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Carrie Rodriguez | Ben Taylor

Carrie Rodriguez | Ben Taylor

Wednesday March 19, 2014 8:00 pm

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Co-headline show with Ben Taylor      

"Both performers engaged the audience with their personalities as well as their music . . . as they progressed on a richly rewarding journey." – The London Times

Austin songstress and multi-instrumentalist Carrie Rodriguez and musical partner Luke Jacobs will be spending the first quarter of 2014 crossing the country in support of their new live album, Live At The Cactus. Rodriguez and Jacobs have been performing together for over three years, but this release will be the first album that captures the intimacy and chemistry of the duo.

Doors 7 pm  |  Show 8 pm

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Carrie Rodriguez & Luke Jacobs
Ben Taylor


 After a year touring the US and beyond in support of Rodriguez's critically acclaimed, Give Me All You Got, all the while honing their live show, it felt like the perfect time to bring the show home and document this moment in their musical lives. Recorded over two nights in Austin, TX in June 2013, Live At The Cactus, is a testament to the intimacy, playfulness, and depth of emotion that audiences have been celebrating since Rodriguez & Jacobs began performing as a duo.

Rodriguez, whose latest album Give Me All You Got was in The Americana Music Association's year-end Top 10 Albums of the Year list, will be playing with Bill Frisell and Buddy Miller for two very special performances at Lincoln Center in New York on January 17 and 18th. The Rodriguez and Jacobs tour will start on January 19 in Somerville, MA.

Ben Taylor

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Ben Taylor listens and thinks. A lot. In fact, the word Word is something Ben mulls over daily. It is, when you think about it, the only word that IS what it means. The meaning of word connects us – in any language – and this idea of communication is very important to Ben, as is the paradox of an individuated consciousness (think: ego) versus collective unconscious, that which unifies us all (happiness, fear, hate, love). Heavy? Not really, just a part of the ever evolving, highly intelligent, vulnerable, loving brain of Ben Taylor, musician, son, brother, friend and deep believer. Not only has Taylor spent the past few years thinking, he has also spent a lot of time LISTENING.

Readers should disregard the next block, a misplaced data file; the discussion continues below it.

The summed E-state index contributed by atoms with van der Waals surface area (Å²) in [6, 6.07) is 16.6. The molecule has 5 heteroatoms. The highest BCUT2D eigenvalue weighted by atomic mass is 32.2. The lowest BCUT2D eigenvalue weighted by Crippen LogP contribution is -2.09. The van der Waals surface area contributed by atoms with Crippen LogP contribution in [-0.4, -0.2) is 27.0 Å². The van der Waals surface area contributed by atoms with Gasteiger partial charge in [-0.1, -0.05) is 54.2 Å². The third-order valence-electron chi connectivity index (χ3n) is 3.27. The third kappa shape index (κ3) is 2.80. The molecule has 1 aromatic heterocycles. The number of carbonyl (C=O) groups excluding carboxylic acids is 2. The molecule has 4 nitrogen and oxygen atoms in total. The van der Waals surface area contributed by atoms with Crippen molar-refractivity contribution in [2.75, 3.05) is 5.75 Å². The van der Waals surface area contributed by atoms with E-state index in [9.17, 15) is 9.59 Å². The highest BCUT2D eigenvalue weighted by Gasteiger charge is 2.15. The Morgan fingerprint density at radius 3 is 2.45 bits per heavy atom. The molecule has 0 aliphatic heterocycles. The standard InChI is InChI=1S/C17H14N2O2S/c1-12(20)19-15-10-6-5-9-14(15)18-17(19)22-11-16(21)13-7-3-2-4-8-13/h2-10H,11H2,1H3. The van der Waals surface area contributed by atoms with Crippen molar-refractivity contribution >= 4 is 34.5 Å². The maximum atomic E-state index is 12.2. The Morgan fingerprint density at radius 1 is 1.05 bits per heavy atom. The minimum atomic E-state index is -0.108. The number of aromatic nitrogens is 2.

Listening is Ben Taylor's first album in four years, the last being the critically acclaimed The Legend of Kung Folk Part 1, which had CNN commenting that the album, "reflects the broad palette of pop" and Blurt Magazine declaring, "For some time now Ben's been busy carving out a unique niche for himself in the music world." Ben himself once described his work as "organically handcrafted songs," and given the painstaking thought and care he puts in to his art, who are we to argue? As a successful and eclectic independent artist for the past ten years, it isn't just anyone who takes four years to put out their next album (Listening being his fourth album).

Listening, flawlessly fuses the sounds and styles of folk, pop, soul, urban, reggae and country, and is, as Ben says, "an evolution. Some songs were actually recorded four years ago, some were recorded a few months ago, and a few recorded a few weeks ago just in time to make it. This album runs the gamut from both the production style and the period of my life in which they were recorded. These songs are little windows into the last four years of my life." Ben was in no rush to record Listening because, for most of his career, he never limited himself with a deadline. A self-described 'late bloomer' musically, Ben didn't start singing until his early 20s. The hesitation is understandable, given the daunting example of success set by his parents, James Taylor and Carly Simon. While Ben thought of other vocations he could pursue, including a wilderness guide or martial arts instructor, he was drawn to the family business. Ben had a true affinity for music, and not surprisingly, a love for words. "My scholastic career was not successful. My attention wanders, and I like to follow it. It's a creatively lucrative process for me. My internal jukebox was always so much louder than my teachers."